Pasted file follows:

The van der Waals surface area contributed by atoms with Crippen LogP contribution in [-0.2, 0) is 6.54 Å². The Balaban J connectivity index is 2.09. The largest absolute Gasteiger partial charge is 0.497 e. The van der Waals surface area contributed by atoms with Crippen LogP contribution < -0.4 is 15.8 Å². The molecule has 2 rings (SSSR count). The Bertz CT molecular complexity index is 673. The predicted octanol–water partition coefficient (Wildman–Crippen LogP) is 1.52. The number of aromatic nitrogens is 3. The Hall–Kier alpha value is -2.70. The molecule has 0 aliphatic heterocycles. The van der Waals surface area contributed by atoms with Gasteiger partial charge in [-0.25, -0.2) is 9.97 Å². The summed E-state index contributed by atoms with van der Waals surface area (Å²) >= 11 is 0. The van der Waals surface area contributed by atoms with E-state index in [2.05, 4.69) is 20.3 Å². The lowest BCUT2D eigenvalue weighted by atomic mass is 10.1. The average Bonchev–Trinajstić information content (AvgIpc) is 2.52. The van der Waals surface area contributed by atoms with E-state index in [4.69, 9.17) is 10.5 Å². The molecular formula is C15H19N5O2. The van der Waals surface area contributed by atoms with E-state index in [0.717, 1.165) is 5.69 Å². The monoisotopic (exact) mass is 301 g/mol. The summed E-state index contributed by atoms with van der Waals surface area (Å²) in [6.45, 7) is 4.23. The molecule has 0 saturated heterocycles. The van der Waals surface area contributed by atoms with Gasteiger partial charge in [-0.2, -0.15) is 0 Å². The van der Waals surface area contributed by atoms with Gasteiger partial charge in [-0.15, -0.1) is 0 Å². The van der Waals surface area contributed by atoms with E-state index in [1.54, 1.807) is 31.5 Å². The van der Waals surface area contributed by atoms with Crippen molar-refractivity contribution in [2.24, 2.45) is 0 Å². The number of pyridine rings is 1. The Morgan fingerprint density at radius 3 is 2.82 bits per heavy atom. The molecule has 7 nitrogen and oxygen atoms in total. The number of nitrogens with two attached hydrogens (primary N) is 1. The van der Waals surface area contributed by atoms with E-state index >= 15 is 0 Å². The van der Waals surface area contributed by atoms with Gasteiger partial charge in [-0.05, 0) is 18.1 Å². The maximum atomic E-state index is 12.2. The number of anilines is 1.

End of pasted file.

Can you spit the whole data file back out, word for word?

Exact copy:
The van der Waals surface area contributed by atoms with Crippen LogP contribution in [-0.2, 0) is 6.54 Å². The Balaban J connectivity index is 2.09. The largest absolute Gasteiger partial charge is 0.497 e. The van der Waals surface area contributed by atoms with Crippen LogP contribution < -0.4 is 15.8 Å². The molecule has 2 rings (SSSR count). The Bertz CT molecular complexity index is 673. The predicted octanol–water partition coefficient (Wildman–Crippen LogP) is 1.52. The number of aromatic nitrogens is 3. The Hall–Kier alpha value is -2.70. The molecule has 0 aliphatic heterocycles. The van der Waals surface area contributed by atoms with Gasteiger partial charge in [-0.25, -0.2) is 9.97 Å². The summed E-state index contributed by atoms with van der Waals surface area (Å²) >= 11 is 0. The van der Waals surface area contributed by atoms with E-state index in [2.05, 4.69) is 20.3 Å². The lowest BCUT2D eigenvalue weighted by atomic mass is 10.1. The average Bonchev–Trinajstić information content (AvgIpc) is 2.52. The van der Waals surface area contributed by atoms with E-state index in [4.69, 9.17) is 10.5 Å². The molecular formula is C15H19N5O2. The van der Waals surface area contributed by atoms with E-state index in [0.717, 1.165) is 5.69 Å². The monoisotopic (exact) mass is 301 g/mol. The summed E-state index contributed by atoms with van der Waals surface area (Å²) in [6.45, 7) is 4.23. The molecule has 0 saturated heterocycles. The van der Waals surface area contributed by atoms with Gasteiger partial charge in [-0.2, -0.15) is 0 Å². The van der Waals surface area contributed by atoms with Gasteiger partial charge in [-0.15, -0.1) is 0 Å². The van der Waals surface area contributed by atoms with E-state index in [1.54, 1.807) is 31.5 Å². The van der Waals surface area contributed by atoms with Crippen molar-refractivity contribution in [2.24, 2.45) is 0 Å². The number of pyridine rings is 1. The Morgan fingerprint density at radius 3 is 2.82 bits per heavy atom. The molecule has 7 nitrogen and oxygen atoms in total. The number of nitrogens with two attached hydrogens (primary N) is 1. The van der Waals surface area contributed by atoms with E-state index >= 15 is 0 Å². The van der Waals surface area contributed by atoms with Gasteiger partial charge in [-0.05, 0) is 18.1 Å². The maximum atomic E-state index is 12.2. The number of anilines is 1.